Eric Williams was trying on clothing and modeling it for his wife, like he was on a runway.

He had a bulletproof vest with sheriff on it, pocket pants, army-like helmet and goggles.

They got up at 5:30 a.m. on March 30, 2013, Easter weekend.

They went to the storage unit in Seagoville to pick up the Crown Victoria and drove to the McLelland home, parking the Ford in the driveway.

There weren't any lights on in the house, until Eric Williams rang the doorbell.

A light came in the house, then the porch light.

"He goes inside and I hear shots, a lot [of shots]," she said.

They fled the scene and returned the Ford to the storage unit before driving home.

"He did not tell me about Mike," Kim Williams said.

He did tell her about Cynthia McLelland.

"He told me he had to shoot her an extra time because she was still moaning," Kim Williams said. He shot her in the top of the head while she lay on the ground.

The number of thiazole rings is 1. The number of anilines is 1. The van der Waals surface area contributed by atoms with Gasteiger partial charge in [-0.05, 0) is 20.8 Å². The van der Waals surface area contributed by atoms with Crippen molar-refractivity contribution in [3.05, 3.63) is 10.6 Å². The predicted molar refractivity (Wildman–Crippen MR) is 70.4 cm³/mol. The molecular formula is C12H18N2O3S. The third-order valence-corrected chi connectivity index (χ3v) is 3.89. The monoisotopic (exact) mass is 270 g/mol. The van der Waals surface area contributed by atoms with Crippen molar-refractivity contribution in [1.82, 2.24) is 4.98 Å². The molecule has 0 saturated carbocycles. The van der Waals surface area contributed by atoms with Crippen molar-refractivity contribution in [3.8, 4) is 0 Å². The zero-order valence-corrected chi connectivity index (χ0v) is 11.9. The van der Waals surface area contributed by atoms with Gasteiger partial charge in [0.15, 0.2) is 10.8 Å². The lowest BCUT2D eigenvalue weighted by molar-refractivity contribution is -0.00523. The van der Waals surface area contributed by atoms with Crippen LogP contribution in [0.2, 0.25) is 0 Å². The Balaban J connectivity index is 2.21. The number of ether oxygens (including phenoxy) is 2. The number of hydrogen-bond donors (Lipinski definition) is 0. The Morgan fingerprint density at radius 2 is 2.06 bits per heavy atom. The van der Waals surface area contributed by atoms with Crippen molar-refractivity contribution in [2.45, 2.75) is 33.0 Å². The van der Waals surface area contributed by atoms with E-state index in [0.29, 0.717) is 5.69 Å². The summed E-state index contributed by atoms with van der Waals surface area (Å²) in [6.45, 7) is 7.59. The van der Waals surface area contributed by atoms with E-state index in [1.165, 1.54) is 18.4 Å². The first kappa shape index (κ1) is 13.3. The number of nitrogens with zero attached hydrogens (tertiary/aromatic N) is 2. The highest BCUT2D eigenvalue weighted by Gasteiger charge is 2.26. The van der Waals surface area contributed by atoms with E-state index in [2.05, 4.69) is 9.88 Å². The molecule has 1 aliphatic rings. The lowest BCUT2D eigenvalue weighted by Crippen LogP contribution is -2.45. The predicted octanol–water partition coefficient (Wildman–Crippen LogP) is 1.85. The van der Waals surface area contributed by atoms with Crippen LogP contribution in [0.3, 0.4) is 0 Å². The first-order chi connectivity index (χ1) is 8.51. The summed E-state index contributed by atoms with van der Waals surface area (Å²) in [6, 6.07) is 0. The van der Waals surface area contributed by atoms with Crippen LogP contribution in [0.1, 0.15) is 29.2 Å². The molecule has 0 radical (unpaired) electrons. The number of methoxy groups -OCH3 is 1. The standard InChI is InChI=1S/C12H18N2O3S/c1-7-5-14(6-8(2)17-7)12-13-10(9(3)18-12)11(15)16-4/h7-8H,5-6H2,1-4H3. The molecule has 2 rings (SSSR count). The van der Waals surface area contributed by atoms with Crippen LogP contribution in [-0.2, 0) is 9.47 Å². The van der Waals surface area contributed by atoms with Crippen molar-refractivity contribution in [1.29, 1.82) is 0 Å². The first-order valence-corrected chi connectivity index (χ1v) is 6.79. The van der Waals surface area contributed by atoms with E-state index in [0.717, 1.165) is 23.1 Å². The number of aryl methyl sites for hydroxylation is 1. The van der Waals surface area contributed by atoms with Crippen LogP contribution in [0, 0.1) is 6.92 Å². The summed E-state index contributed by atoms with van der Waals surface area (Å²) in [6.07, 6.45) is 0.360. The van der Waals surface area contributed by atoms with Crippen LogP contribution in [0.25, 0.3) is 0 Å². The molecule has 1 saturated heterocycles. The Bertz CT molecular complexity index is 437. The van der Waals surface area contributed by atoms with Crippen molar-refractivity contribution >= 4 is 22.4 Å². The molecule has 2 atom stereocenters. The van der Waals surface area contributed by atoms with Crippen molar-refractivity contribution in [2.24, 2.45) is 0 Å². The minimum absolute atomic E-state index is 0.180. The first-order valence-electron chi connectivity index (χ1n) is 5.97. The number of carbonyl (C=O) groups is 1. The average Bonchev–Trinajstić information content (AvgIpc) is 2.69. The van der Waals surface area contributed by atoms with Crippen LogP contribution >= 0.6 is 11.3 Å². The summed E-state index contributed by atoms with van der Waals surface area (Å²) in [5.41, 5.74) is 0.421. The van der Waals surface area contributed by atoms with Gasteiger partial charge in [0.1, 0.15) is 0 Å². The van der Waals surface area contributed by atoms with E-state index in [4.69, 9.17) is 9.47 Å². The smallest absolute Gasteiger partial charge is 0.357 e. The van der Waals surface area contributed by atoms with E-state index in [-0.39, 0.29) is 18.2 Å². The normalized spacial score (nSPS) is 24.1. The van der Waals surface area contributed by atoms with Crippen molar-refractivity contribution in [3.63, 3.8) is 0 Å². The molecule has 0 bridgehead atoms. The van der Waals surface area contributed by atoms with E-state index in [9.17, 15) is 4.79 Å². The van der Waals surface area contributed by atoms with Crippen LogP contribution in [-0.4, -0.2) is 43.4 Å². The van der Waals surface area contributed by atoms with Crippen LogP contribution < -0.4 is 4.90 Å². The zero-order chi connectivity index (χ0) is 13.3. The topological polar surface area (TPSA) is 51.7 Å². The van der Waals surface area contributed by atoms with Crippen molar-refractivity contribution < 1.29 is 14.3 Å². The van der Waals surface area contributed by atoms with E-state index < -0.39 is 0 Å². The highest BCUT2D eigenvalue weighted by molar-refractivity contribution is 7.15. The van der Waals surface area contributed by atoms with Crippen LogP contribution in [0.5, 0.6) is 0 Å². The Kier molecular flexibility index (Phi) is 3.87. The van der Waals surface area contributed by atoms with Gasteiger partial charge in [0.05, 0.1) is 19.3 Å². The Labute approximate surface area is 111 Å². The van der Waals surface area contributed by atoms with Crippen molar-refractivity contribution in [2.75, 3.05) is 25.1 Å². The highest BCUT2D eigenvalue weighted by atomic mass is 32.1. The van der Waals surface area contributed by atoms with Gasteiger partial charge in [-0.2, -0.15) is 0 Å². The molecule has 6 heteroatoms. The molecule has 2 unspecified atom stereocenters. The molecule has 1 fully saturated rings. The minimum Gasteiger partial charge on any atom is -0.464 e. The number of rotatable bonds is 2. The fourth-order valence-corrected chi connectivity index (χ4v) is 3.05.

That night they celebrated with steaks on the grill at her parents' home.

Then came the television interviews when law enforcement had turned their sights on Eric Williams.

"He was arrogant," Kim Williams said. "He was thrilled. He acted like nothing happened."

Wirskye asked her if there were still people on the hit list, and she said County Court at Law Judge Erleigh Norville Wiley and Ashworth.

Wiley was on the list because she put an end to his overcharging for his work on Child Protective Services cases.

But Eric Williams' desire to show off - sending a tip into Kaufman County Crime Stoppers that was traced back to his computer -stopped the killing with his arrest in April 2013.

The case went to the jury shortly after 3 p.m. when the prosecution and defense attorneys finished their closing arguments.

The defense argued that Eric Williams was not a threat to society and should be sentenced to life without parole.

The prosecution maintained that he is calculating, vindictive and would still be a danger to society if sent to prison for the rest of his life.

Dallas County Criminal District Court Judge Mike Snipes at about 6 p.m. said jurors had not reached a decision and he was sequestering them for the night.

Court resumes at 8:45 a.m. Wednesday.

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Convicted Texas Spree Killer Loses Death Row Appeal